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Bmw Swot Analysis

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Case 2 focuses on the Bayerische Motoren Werke (BMW) Company. My analysis will define each of the company's strengths, weaknesses, opportunities, and threats as brought about within the case as well as through additional research.

The history of the Bavarian Motor Works is a history of innovation, dedication and determination. These achievements are reflected in the BMW emblem, symbolizing a rotating airplane propeller from BMW's early years as an aircraft engine manufacturer. Today, the emblem signifies a global company that annually produces hundreds of thousands of engines, motorcycles, and cars.

May 19, 2003 BMW was about to launch a new version of their already extremely popular 5 series of luxury sedans. The automobile being introduced was BMW's fifth generation 5 series and was expected to initiate BMW's aggressive and extremely ambitious plan of rolling out a new or updated model nearly every three years through the year 2005. CEO Helmut Panke defined his goal as "expanding annual sales by 40 percent over the next five years, to 1.4 million cars, and beat out Mercedes-Benz (DCX) as the number one maker of premium cars in the world. We won't accept the position of number two." Certainly a very aggressive plan, could it be done?

The auto market during the 1990's had begun to shrink as a percentage of total sales. This was particularly evident in the United States where the auto market was hot for some new niches and BMW was finding it costly to make three differently sized cars, namely the 3, 5, and 7 series.


Reputation. Having a reputation for luxury, BMW's are smooth and refined. BMW have developed a marquee prized highly by many company executives. The BMW brand also relates well to the domestic owner reinforced by BMW's reputation for quality, reliability and their dealer's attention to service. Hailed as the ultimate driving machines and leading the field in a whole host of classes, BMW are constantly innovating in their quest to stay ahead of the pack.

Engineering History. BMW is not only a car maker; they are one of the world leaders in motorcycle production, aircraft engines, in addition to marine engines. BMW has a long history of providing the best engineering possible in the market.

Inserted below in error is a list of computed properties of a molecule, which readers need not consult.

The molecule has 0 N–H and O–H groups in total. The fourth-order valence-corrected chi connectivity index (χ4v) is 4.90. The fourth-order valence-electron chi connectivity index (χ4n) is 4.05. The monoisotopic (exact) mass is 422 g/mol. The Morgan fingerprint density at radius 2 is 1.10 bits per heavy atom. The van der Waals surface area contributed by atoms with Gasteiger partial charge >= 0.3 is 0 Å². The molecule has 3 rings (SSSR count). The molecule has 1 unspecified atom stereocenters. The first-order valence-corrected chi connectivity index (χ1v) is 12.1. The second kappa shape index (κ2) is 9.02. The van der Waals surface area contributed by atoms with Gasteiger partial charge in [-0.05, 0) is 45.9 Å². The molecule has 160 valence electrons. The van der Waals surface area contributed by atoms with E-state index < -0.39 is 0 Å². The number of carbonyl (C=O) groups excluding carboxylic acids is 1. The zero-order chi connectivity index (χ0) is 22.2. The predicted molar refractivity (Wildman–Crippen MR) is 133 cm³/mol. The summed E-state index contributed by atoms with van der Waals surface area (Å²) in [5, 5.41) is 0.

Facilities. BMW's factories are considered the most flexible and most productive in Germany; its suppliers are the industry's best; and the workforce among the industry's most talented.

Strong Financial Position. Despite a 53 percent increase in research and development and a 75 percent increase in capital expenditures over the past two years, BMW's net profit for 2003 rose 8.3 percent to $2.36 billion, while revenues climbed 9.9 percent, to $49.5 billion. Operating margins, at 8 percent in 2002 and 8.7 percent in 2001 were among the highest in the industry.

Success of the Mini. Profits for this car line are greatly exceeding BMW's forecast with unexpectedly strong sales of loaded models. Buyers are snapping up options from navigation systems to sunroofs, paying as much as $35,000 per car.

Shared components. BMW is able to keep overall costs down by using shared components across its similar-sized cars. For example, the 5 Series shares components with the X5 and the 6 Series, and the 3 Series shares with the X3, and the 1 Series.

Continuous Improvement. BMW identified the need for improved quality and customer care. BMW now offers a four-year warranty, including maintenance and service, in the price of the car, cutting out complaints that occasional technological glitches made the brand extremely expensive to maintain.


Looking too far ahead too fast? Rolling out a new or updated model nearly every three months through 2005 may shift emphasis on getting a new model to market rather than focusing on issues that may develop with existing models, issues such as software, and mechanical problems.

Manufacturing costs. Compared with other volume producers, BMW's manufacturing costs are much higher, its product development process more costly, and its purchasing costs are higher. Reflecting these risks, BMW shares have slid 41% to $32 from a year ago (2002).

Relying on 1 Series. BMW is relying to heavily on one model, the 1 Series to maintain its high margin. They are also realizing profits due to the strong sales of the loaded models of the Mini, but need to diversify, or in other words not keep all their eggs in one basket.

Shared components. Although this can also be identified as a strength it can also be a true weakness. If cars are using shared components or if they are too similar, it could lead to



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